Last Updated on January 19, 2023
Christmas in Europe is a special time. A Christmas market, trees and decorations, Christmas carols … But all this you find not on Christmas itself, but earlier – on Advent. From December 23 to January 27, Europe is not the best place to visit: just before Christmas, everyone completely empties the store shelves and lies at the bottom: long weekends, no one works, except gas station, Donners and a few restaurants. The interval between Christmas and New Year and after the New Year is the time of sales of old clothing collections. And immediately after January 6, the holidays are completely over: the lights and the trees are removed.
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Advent (from the Latin adventus Domini – the arrival of the lord) begins 4 weeks before Christmas, always on Sunday evening.
Previously, this period was longer and began immediately after the feast of St. Martin. Then the believers had to fast on weekdays and a 40-day fast was obtained up to the feast of the Epiphany on January 6. In the 7th century, Advent time was shortened to 4 Sundays, although many parishes continued to adhere to the long version, which in the 11th century resulted in a decent-sized church dispute called the Strassbourg Advent dispute. Maybe that’s why Advent in Strasbourg is the most wonderful time? I have not seen a better option anywhere.
Advent begins the church year in Western churches. Special services and readings are held, believers must repent and fast. But we are, of course, more interested in customs.
What is Advent wreath
From mid-November, Christmas wreaths (Adventskranz) appear in stores.
They were invented in 1839 by the theologian and educator I.H. Wichern. He took children from poor families for upbringing. Since the beginning of December, the children have been waiting for Christmas and have been asking him all the time when it will be. Therefore, Wichern made a wreath out of the wheel, put four large candles on it, and between them small ones according to the number of ordinary days.
The modern wreath consists of only four large candles. Wreaths are sold mainly with special thick candles, although there are also smaller ones. On the first Sunday of Advent, the first candle is lit, on the second, the second, and so on.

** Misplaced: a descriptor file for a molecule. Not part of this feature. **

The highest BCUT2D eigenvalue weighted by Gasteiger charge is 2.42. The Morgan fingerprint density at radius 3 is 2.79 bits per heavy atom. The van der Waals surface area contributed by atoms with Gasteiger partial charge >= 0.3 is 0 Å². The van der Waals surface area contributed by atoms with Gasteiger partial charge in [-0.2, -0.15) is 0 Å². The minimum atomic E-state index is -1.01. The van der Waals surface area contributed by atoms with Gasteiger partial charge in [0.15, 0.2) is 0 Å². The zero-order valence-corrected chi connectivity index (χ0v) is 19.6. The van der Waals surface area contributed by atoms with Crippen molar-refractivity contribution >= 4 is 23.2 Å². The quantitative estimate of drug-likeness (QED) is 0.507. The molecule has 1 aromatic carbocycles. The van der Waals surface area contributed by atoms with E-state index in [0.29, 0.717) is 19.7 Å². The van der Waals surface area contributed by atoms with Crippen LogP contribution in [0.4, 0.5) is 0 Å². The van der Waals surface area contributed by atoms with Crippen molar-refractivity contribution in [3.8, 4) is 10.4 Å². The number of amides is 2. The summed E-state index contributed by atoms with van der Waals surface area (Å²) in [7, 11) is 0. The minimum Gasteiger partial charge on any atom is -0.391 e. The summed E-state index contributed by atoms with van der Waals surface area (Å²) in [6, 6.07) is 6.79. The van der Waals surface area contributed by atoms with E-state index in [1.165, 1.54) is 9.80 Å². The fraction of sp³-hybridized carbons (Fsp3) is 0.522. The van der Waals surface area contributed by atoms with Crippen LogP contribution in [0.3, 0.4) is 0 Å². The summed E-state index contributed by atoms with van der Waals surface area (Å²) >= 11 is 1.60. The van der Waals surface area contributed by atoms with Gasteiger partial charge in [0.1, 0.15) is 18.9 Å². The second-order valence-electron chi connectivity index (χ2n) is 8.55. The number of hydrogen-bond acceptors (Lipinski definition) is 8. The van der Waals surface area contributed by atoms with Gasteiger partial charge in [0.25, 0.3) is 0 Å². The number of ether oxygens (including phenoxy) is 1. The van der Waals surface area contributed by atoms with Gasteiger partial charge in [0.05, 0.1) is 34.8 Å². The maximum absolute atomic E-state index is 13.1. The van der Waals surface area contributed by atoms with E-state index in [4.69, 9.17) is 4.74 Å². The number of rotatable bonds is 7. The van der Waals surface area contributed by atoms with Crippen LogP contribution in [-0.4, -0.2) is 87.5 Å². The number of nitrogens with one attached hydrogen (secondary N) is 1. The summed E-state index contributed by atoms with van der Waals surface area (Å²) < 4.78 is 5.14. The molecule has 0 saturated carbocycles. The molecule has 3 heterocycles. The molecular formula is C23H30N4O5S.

What is Advent calender
The second constant attribute is the Christmas calendar (Adventskalender). They can be small or large, with chocolates, with books, with gifts, with opening doors, without doors, with pockets … The calendar is intended more for children, but many adults do not forget and about yourself or about adult loved ones, and even for pets there are calendars.
The first calendar appeared among German Protestants in the middle of the 19th century. – they hung a homemade calendar with religious pictures on the wall. In 1902, the first children’s calendar was printed.
Later they came up with the idea of taking out small pastries and chocolate from the calendar. In 1920, they began to make opening doors.
There is also such a form as a “live” calendar: a group of local residents, neighbors, friends or parishioners, come every Advent day to a certain house – tell Christmas stories or sing Christmas songs, talk, drink punch. In our region, I have not yet met this option.
The Christmas star is one of the symbols of Christmas. It adorns the streets and houses as a reminder of the Star of Bethlehem from the beginning of Advent to the feast of St. Magi (January 6).
The star is a typical decoration for balconies and windows. Several forms of Christmas stars have been invented over time.
Here you can find detailed instructions on how to make a Bascetta star. The Aurellio star has a similar shape, but a slightly different assembly principle.
Another very common star form that is easier to buy than to make is the Herrnhuter Stern. This star was created in the town of Herrnhuter in Upper Lausitz in the 18th century among refugees from Moravia. It is called also a moravian star. A star has a different number of rays (the commercial standard version is 26 rays attached to a rhombocubooctahedron (Wiki will help you :)). A large star with 110 rays is also known.
Also from Saxony are Annaberger Faltstern (a star in a semi-folded form, which is sold flat and then opened in volumetric form), Original Hartensteiner Stern (this star also has rays attached to the base, like the Moravian one) and a very similar Original Haßlauer Stern.
Fröbelstern, which is made from strips of paper, is easy to make and very popular. The known German teacher Fröbel used this star for the development of motor skills and geometric thinking. The principle itself came from Sweden, where such stars were made even before the 18th century.
Also on the windows you can often see a luminous arc (Lichterbögen). This custom came from the mining environment – in the winter months they were in the dark almost all the time. Initially, these were the miner’s lanterns, which were placed on the window when the miner came home. For Christians, light in the pre-Christmas period has a special meaning.